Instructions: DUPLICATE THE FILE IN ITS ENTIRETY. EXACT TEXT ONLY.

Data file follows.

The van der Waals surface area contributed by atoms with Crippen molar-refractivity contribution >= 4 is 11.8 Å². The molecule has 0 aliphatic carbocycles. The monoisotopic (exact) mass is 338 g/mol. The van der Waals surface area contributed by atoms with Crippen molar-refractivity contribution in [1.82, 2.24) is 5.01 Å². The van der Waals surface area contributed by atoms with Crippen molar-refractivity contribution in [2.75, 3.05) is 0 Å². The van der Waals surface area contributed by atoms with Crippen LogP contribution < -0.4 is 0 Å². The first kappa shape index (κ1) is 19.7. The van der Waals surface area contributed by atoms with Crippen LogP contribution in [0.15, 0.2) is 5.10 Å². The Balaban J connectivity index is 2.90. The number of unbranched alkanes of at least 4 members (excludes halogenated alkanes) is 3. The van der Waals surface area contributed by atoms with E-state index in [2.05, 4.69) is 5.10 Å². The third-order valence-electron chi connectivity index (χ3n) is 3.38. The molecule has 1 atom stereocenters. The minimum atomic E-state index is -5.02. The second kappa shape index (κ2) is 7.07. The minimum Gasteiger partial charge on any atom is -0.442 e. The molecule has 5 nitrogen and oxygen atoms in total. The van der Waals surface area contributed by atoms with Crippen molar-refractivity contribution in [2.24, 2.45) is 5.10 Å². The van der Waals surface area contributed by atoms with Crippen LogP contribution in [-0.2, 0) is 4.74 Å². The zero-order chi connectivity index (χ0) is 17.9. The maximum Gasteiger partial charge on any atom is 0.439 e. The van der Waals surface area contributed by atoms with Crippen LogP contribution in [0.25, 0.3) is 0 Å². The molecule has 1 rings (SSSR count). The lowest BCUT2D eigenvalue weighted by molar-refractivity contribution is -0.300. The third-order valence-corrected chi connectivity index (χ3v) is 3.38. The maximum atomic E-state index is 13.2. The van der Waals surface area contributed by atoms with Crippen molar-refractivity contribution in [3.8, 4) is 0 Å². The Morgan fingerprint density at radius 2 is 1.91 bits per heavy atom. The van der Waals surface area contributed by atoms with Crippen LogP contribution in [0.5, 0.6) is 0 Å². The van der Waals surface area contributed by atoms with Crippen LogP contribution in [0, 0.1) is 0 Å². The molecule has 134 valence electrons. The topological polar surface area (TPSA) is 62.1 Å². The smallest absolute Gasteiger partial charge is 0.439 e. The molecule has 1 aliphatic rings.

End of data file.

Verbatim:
The van der Waals surface area contributed by atoms with Crippen molar-refractivity contribution >= 4 is 11.8 Å². The molecule has 0 aliphatic carbocycles. The monoisotopic (exact) mass is 338 g/mol. The van der Waals surface area contributed by atoms with Crippen molar-refractivity contribution in [1.82, 2.24) is 5.01 Å². The van der Waals surface area contributed by atoms with Crippen molar-refractivity contribution in [2.75, 3.05) is 0 Å². The van der Waals surface area contributed by atoms with Crippen LogP contribution < -0.4 is 0 Å². The first kappa shape index (κ1) is 19.7. The van der Waals surface area contributed by atoms with Crippen LogP contribution in [0.15, 0.2) is 5.10 Å². The Balaban J connectivity index is 2.90. The number of unbranched alkanes of at least 4 members (excludes halogenated alkanes) is 3. The van der Waals surface area contributed by atoms with E-state index in [2.05, 4.69) is 5.10 Å². The third-order valence-electron chi connectivity index (χ3n) is 3.38. The molecule has 1 atom stereocenters. The minimum atomic E-state index is -5.02. The second kappa shape index (κ2) is 7.07. The minimum Gasteiger partial charge on any atom is -0.442 e. The molecule has 5 nitrogen and oxygen atoms in total. The van der Waals surface area contributed by atoms with Crippen molar-refractivity contribution in [2.24, 2.45) is 5.10 Å². The van der Waals surface area contributed by atoms with Crippen LogP contribution in [-0.2, 0) is 4.74 Å². The zero-order chi connectivity index (χ0) is 17.9. The maximum Gasteiger partial charge on any atom is 0.439 e. The van der Waals surface area contributed by atoms with Crippen LogP contribution in [0.25, 0.3) is 0 Å². The molecule has 1 rings (SSSR count). The lowest BCUT2D eigenvalue weighted by molar-refractivity contribution is -0.300. The third-order valence-corrected chi connectivity index (χ3v) is 3.38. The maximum atomic E-state index is 13.2. The van der Waals surface area contributed by atoms with Crippen molar-refractivity contribution in [3.8, 4) is 0 Å². The Morgan fingerprint density at radius 2 is 1.91 bits per heavy atom. The van der Waals surface area contributed by atoms with Crippen LogP contribution in [0.5, 0.6) is 0 Å². The van der Waals surface area contributed by atoms with Crippen LogP contribution in [0, 0.1) is 0 Å². The molecule has 134 valence electrons. The topological polar surface area (TPSA) is 62.1 Å². The smallest absolute Gasteiger partial charge is 0.439 e. The molecule has 1 aliphatic rings.